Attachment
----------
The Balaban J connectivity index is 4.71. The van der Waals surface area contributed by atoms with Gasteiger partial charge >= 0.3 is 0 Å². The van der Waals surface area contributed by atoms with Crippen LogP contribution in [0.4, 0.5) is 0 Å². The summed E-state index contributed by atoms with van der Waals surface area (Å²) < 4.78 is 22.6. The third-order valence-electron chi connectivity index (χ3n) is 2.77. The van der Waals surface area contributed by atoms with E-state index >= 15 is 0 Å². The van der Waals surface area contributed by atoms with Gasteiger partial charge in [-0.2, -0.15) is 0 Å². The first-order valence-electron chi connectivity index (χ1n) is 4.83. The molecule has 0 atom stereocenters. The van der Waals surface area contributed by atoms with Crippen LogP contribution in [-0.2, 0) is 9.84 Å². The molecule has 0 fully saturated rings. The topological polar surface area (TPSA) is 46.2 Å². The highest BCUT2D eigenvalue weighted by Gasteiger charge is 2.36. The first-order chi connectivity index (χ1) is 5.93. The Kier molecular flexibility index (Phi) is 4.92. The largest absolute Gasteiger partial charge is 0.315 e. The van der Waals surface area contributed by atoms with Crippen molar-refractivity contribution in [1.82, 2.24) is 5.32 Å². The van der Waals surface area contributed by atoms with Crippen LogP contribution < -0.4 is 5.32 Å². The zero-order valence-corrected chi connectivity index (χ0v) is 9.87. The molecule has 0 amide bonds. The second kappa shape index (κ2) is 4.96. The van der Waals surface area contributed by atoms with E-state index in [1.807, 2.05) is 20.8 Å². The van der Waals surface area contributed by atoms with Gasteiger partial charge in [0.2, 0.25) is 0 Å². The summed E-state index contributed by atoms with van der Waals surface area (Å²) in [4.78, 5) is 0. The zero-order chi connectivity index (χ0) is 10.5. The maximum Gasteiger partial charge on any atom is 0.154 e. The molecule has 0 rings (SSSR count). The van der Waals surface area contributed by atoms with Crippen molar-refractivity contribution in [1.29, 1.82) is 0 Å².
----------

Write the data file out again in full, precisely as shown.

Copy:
The Balaban J connectivity index is 4.71. The van der Waals surface area contributed by atoms with Gasteiger partial charge >= 0.3 is 0 Å². The van der Waals surface area contributed by atoms with Crippen LogP contribution in [0.4, 0.5) is 0 Å². The summed E-state index contributed by atoms with van der Waals surface area (Å²) < 4.78 is 22.6. The third-order valence-electron chi connectivity index (χ3n) is 2.77. The van der Waals surface area contributed by atoms with E-state index >= 15 is 0 Å². The van der Waals surface area contributed by atoms with Gasteiger partial charge in [-0.2, -0.15) is 0 Å². The first-order valence-electron chi connectivity index (χ1n) is 4.83. The molecule has 0 atom stereocenters. The van der Waals surface area contributed by atoms with Crippen LogP contribution in [-0.2, 0) is 9.84 Å². The molecule has 0 fully saturated rings. The topological polar surface area (TPSA) is 46.2 Å². The highest BCUT2D eigenvalue weighted by Gasteiger charge is 2.36. The first-order chi connectivity index (χ1) is 5.93. The Kier molecular flexibility index (Phi) is 4.92. The largest absolute Gasteiger partial charge is 0.315 e. The van der Waals surface area contributed by atoms with Crippen molar-refractivity contribution in [1.82, 2.24) is 5.32 Å². The van der Waals surface area contributed by atoms with Crippen LogP contribution < -0.4 is 5.32 Å². The zero-order valence-corrected chi connectivity index (χ0v) is 9.87. The molecule has 0 amide bonds. The second kappa shape index (κ2) is 4.96. The van der Waals surface area contributed by atoms with E-state index in [1.807, 2.05) is 20.8 Å². The van der Waals surface area contributed by atoms with Gasteiger partial charge in [0.2, 0.25) is 0 Å². The summed E-state index contributed by atoms with van der Waals surface area (Å²) in [4.78, 5) is 0. The zero-order chi connectivity index (χ0) is 10.5. The maximum Gasteiger partial charge on any atom is 0.154 e. The molecule has 0 rings (SSSR count). The van der Waals surface area contributed by atoms with Crippen molar-refractivity contribution in [1.29, 1.82) is 0 Å².